When all of the People’s Pint Brewing Company’s staff were fully vaccinated last week, owner Doug Appeldoorn wanted to let the world know.
“We don’t require our employees to get vaccinated, but our goal is to make people feel safe,” he said. “We wanted to celebrate that.”
The Toronto brewery posted about it on Instagram on Thursday. The next day, Mr. Appeldoorn found his company listed on safetodo.ca, a new website that published the names of companies in Ontario with fully vaccinated employees. Shortly after People’s Pint made the list, its Google reviews page received one-star ratings. Mr Appeldoorn said his house had never received anything under four stars before last week.
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People’s Pint was one of about 30 companies and groups across the province – universities, strip clubs, gyms, and physical therapy clinics – featured on safetodo.ca. The website shut down Tuesday after the companies listed there experienced an onslaught of bad reviews, false reservations, and hateful messages from vaccination opponents and individuals.
The website’s founder, Brandon Mattalo, a Toronto attorney, wrote on Twitter that he never expected the people named on the website to be targeted by anti-Vaxxers and even less received “increasingly personal, targeted and hateful” messages one of which he felt compelled to report to the police.
“So I can’t keep adding companies to the site in good conscience because I can’t be sure they won’t be attacked by the same people,” he wrote on Twitter. Mr Mattalo declined to comment on this story.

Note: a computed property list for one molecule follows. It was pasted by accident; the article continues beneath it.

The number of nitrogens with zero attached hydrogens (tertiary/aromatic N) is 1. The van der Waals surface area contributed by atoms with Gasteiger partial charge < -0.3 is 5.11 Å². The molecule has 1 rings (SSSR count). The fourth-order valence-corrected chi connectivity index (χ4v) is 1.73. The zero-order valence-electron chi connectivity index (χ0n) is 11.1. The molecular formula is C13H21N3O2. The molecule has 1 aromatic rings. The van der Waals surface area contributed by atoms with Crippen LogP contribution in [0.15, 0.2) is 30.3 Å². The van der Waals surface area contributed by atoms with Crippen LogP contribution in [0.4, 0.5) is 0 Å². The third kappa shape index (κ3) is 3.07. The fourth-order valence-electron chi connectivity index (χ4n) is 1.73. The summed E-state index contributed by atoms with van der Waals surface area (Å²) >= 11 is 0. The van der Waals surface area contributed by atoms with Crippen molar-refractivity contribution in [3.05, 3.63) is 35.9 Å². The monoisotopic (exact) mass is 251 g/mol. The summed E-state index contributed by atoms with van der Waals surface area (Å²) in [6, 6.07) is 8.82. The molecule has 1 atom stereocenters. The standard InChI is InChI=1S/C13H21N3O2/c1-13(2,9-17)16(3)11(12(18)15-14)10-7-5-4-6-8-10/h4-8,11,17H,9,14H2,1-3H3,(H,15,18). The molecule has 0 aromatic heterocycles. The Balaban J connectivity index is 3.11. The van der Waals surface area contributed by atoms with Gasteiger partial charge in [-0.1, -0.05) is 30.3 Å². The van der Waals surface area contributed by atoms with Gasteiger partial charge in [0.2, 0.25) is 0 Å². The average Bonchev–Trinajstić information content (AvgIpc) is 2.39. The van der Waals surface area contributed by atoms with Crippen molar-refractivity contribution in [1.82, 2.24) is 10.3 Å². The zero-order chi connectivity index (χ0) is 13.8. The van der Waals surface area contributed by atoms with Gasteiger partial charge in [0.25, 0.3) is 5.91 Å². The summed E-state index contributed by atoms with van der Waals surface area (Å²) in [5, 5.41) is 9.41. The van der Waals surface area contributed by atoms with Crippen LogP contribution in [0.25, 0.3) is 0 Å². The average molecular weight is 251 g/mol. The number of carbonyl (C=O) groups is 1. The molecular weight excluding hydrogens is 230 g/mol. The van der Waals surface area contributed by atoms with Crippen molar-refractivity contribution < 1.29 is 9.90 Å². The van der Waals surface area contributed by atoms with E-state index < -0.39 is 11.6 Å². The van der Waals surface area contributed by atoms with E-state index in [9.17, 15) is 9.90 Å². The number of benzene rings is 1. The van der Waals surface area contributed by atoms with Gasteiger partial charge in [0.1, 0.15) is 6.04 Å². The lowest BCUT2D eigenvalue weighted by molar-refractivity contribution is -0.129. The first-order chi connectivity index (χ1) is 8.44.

His goal had simply been to provide a resource for people with low risk tolerance or medical conditions that made them more susceptible to COVID-19. And overall the results of the website were mostly positive, wrote Mr. Mattalo one of the companies listed has received more than 100,000 views on its site since it was posted on safetodo.ca.
The site came up shortly after a member of Hugs over Masks NL, the Newfoundland chapter of a nationwide anti-masking group, emailed its supporters in Ontario encouraging them to “send an opinion to these business owners.” The email contains the contact information of 31 of the companies that have appeared on safetodo.ca.
As of Tuesday, 80 percent of Canadians 12 and over had been vaccinated at least once. Mr Appeldoorn said he believed those with anti-vaccination views were a small minority of Canada’s population.
“The majority of the people who have commented on our social media have been overwhelmingly positive,” he said. “This minority is just very vocal and very dangerous.”
Filmores, a downtown Toronto strip club, has weathered angry news since it was posted on safetodo.ca last week, just days after it was announced that it would require proof of vaccination to enter. Since then, said entertainment manager Kaspar Cameron, the angry phone calls and emails he receives have been “crazy”.
Mr. Cameron does not blame the website for spurring the trolls on, but rather the Ontario government’s decision not to introduce a version of a vaccine passport like in Quebec or Manitoba, which he said leaves it up to companies to take a stand against vaccination and endure the setback. He has no intention of responding to the hatred.
“I would prefer if people could hammer their keyboards healthy and safe and alive and send me as much hate mail as they want,” he said.
Ron Keefe, the owner of Toronto’s Granite Brewery, said he did not know his company was listed on safetodo.ca. He first became aware of hatred of his bar on Tuesday when a health professional who visited the bar tweeted about the staff and applauded them for being fully vaccinated.
“I guess there was a huge backlash online with people saying we should go bankrupt, but for me it was a storm in a teapot,” said Keefe, whose business doesn’t require vaccination of staff.
He said he paid little attention to internet insults and that his greater concern was whether hesitation on vaccines could force his brewery to close again.
“They will keep forcing us to shut down” because 10 or 15 percent of people don’t want to get vaccinated, he said. “Eighty percent of us did our part.”
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